One of the most successful long-term investing runs in hedge fund history is over.
Legendary manager Stanley Druckenmiller of Duquesne Capital Management is retiring and closing the firm, according to a letter sent to investors.
First reported by Katherine Burton of Bloomberg, Druckenmiller explained his rationale in the one-page letter (full text below). "I have had to recognize that competing in the markets over such a long timeframe imposes heavy personal costs," he wrote.
Druckenmiller also cites the "challenge of managing an enormous amount of capital" and it "having a clear impact on my ability to perform."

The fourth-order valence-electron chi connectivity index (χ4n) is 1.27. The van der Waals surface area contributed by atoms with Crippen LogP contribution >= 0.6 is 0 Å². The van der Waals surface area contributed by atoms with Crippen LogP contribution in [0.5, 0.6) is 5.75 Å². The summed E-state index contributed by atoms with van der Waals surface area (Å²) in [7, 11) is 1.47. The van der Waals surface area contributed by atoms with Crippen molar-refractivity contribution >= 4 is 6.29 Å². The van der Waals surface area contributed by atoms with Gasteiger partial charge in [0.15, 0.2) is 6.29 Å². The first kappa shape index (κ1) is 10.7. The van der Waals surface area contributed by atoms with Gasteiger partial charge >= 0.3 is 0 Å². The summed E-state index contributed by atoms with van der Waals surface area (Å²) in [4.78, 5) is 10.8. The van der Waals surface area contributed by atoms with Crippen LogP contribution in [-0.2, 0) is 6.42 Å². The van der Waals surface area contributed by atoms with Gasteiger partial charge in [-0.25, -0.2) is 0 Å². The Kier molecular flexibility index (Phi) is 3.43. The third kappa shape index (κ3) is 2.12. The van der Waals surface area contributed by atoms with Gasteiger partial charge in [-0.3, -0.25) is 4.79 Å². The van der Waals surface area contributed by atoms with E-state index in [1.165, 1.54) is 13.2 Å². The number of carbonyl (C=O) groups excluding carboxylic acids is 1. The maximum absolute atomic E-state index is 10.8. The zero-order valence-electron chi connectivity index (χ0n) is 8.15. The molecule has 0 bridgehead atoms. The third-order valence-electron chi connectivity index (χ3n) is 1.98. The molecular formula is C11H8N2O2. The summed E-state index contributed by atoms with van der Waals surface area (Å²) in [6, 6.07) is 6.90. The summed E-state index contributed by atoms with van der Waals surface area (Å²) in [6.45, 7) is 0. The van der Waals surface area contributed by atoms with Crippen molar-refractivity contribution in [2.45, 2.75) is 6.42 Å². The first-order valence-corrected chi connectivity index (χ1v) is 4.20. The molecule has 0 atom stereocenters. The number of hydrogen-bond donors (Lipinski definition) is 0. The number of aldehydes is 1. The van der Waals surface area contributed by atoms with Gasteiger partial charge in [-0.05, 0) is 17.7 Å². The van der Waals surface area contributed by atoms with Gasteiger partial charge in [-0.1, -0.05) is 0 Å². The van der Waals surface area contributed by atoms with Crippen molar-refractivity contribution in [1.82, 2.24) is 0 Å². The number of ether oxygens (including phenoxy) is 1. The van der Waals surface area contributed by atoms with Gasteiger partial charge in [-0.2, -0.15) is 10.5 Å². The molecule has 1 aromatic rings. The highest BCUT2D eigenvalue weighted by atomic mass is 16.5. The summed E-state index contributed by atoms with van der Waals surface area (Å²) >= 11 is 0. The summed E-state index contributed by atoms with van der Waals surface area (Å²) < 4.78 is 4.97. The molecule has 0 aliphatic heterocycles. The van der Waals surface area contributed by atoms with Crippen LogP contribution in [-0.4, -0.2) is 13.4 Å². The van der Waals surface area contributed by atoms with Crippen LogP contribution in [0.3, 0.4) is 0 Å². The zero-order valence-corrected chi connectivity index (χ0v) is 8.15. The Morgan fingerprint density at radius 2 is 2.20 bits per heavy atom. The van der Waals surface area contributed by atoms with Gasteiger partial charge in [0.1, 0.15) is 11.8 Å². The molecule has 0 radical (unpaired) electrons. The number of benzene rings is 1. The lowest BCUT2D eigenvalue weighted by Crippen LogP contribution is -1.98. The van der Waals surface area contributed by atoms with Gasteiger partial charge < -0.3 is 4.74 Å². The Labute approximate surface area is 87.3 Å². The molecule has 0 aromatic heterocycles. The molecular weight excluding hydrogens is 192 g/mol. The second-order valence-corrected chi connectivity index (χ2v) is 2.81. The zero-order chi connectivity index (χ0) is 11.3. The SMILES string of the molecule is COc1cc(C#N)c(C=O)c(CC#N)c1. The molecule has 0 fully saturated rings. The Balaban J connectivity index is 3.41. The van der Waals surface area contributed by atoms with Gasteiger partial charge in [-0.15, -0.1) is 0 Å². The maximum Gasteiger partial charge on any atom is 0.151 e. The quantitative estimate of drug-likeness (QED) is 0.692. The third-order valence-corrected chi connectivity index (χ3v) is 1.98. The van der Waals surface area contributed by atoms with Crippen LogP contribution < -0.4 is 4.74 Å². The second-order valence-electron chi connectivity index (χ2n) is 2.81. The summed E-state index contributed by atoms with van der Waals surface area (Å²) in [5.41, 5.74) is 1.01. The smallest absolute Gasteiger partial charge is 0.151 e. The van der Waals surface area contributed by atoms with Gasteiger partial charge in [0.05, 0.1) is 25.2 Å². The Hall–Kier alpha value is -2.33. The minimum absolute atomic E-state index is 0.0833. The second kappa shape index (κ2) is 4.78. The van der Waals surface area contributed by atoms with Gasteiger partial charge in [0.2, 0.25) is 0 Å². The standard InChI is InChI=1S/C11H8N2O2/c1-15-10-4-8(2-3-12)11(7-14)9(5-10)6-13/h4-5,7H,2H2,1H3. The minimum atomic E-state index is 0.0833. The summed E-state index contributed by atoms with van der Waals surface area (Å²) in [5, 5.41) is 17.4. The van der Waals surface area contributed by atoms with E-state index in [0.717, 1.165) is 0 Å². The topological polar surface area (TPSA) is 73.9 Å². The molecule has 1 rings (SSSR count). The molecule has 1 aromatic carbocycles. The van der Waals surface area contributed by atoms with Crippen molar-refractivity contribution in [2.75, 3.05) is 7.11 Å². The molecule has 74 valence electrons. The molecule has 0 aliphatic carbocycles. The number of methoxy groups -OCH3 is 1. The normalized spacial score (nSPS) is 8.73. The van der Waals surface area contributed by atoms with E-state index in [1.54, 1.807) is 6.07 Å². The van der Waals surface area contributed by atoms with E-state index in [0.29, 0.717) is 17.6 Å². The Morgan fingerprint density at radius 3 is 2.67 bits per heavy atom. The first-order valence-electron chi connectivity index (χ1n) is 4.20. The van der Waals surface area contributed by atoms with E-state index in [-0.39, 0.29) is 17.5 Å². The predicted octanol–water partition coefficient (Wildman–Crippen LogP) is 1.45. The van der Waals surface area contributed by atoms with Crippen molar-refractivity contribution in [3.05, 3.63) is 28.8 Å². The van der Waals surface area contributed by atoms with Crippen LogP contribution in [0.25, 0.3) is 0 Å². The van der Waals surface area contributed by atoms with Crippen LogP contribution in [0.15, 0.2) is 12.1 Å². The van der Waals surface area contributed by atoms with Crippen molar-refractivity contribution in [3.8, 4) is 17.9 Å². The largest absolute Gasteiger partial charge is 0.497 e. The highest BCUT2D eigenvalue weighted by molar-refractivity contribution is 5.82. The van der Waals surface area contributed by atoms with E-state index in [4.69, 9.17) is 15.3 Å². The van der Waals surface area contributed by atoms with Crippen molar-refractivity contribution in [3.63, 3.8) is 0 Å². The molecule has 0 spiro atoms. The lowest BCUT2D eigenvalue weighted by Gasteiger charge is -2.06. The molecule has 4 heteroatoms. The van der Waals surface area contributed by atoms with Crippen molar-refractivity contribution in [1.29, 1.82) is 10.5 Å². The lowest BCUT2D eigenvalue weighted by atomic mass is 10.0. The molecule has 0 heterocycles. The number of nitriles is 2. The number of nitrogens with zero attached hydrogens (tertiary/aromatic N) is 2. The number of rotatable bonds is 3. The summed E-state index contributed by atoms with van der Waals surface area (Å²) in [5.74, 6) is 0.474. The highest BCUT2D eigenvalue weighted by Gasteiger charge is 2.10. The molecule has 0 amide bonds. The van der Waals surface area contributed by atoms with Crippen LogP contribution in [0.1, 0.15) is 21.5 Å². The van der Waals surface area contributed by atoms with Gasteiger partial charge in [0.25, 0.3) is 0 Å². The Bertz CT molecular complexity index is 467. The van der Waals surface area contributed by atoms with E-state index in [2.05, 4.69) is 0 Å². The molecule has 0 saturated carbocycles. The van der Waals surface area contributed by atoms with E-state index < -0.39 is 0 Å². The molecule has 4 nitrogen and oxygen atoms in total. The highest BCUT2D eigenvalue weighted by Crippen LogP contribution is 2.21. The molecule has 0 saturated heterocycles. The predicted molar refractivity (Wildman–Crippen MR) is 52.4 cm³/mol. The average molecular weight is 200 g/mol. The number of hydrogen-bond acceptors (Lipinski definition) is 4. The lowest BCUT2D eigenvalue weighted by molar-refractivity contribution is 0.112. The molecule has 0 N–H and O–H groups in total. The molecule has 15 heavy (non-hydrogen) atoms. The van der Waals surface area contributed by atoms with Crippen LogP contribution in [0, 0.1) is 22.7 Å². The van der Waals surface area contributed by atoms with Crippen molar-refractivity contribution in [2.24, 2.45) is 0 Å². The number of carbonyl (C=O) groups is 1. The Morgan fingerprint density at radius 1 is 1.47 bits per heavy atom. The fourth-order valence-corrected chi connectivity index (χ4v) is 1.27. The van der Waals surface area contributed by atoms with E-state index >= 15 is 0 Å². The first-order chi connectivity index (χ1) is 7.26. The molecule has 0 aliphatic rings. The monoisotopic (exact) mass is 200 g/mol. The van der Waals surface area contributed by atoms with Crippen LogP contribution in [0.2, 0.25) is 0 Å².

According to Bloomberg, Duquesne is down 5% in 2010, which if not turned positive, would be the fund's first losing year in its 30 years of existence. The money manager for $12 billion has returned an average of 30 percent annually since 1986.
See AR's 2006 profile of Druckenmiller and Duquesne, "The anti-institution"
Here's the full letter announcing the decision.
Druckenmiller August 2010 Letter to Investors